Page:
I’ve had a couple of things said. I’ve had a couple of people refer to me as ‘he’ and to be honest I can understand people will do that by accident sometimes, so I don’t tend to get too worried about that. Often it comes from off the pitch where I’ve had a couple of comments where people say, “It’s not really fair.

I think the big thing for me is the less direct stuff so for example, if I go up for a header with somebody there’s a perception that I’m bigger but I’m not actually particularly big. I am 6ft but I’m not well built or anything. Sometimes I feel like I don’t get free kicks I would otherwise get because I think people think I should be able to stand up to stuff. I always think about when Peter Crouch played for England in World Cups and never got free kicks because he was big and it’s that same thing. I’m obviously not that sort of player and I’m not 6ft 7in or whatever he is but it’s that same sort of principle.’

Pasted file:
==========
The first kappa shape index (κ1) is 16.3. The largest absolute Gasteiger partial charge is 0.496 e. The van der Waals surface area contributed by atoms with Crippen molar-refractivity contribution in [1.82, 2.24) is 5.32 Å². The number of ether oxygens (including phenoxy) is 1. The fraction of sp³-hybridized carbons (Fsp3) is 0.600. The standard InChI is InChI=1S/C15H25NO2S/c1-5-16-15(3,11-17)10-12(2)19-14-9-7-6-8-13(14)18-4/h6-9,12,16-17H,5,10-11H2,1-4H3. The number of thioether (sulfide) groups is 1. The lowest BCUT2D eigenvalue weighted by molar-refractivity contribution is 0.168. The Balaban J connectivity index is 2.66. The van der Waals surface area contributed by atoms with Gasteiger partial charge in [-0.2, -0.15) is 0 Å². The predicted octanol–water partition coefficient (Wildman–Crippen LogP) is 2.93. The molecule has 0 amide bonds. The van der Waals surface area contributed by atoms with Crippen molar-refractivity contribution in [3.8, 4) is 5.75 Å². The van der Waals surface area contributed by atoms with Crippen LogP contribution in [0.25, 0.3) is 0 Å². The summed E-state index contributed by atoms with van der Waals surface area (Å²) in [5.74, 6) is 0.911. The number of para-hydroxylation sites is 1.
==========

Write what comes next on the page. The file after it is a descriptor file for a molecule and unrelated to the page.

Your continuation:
What advice would you give to Surrey clubs to increase inclusion and visibility towards members of the LGBTQ+ community?

‘It’s a really good question. I get asked it a lot because so many people think we’re a really inclusive club and nobody here is homophobic or transphobic and if somebody said something someone would challenge it but how can we show that to people on the outside. It’s a big challenge I think a lot of people face.

Some of the things I would say are make sure whatever materials you’ve got are reflective of the fact that you are LGBTQ+ inclusive. That might mean explicit wording saying we’re an LGBTQ+ inclusive club and we include players no matter what gender they identify as. It’s difficult to show LGBTQ+ identity with pictures of people you are showing, but if there’s a way of doing that then think about that.

I think a lot of things can help trans people specifically. For example, if you have information about changing facilities you have at the club. Obviously, I know this is a difficult thing for a lot of clubs, but if you can show that there are private changing areas. One of the things I’ve seen work really well is if people can just see pictures of the changing room on a website. Obviously not with people in there but a picture of what the room looks like so people with anxiety know what they will be presented with when they walk through that door because it can be kind of scary can’t it? You open the door and you don’t know whether it’s going to be full of people staring at you. It’s making sure that you’re doing something visible.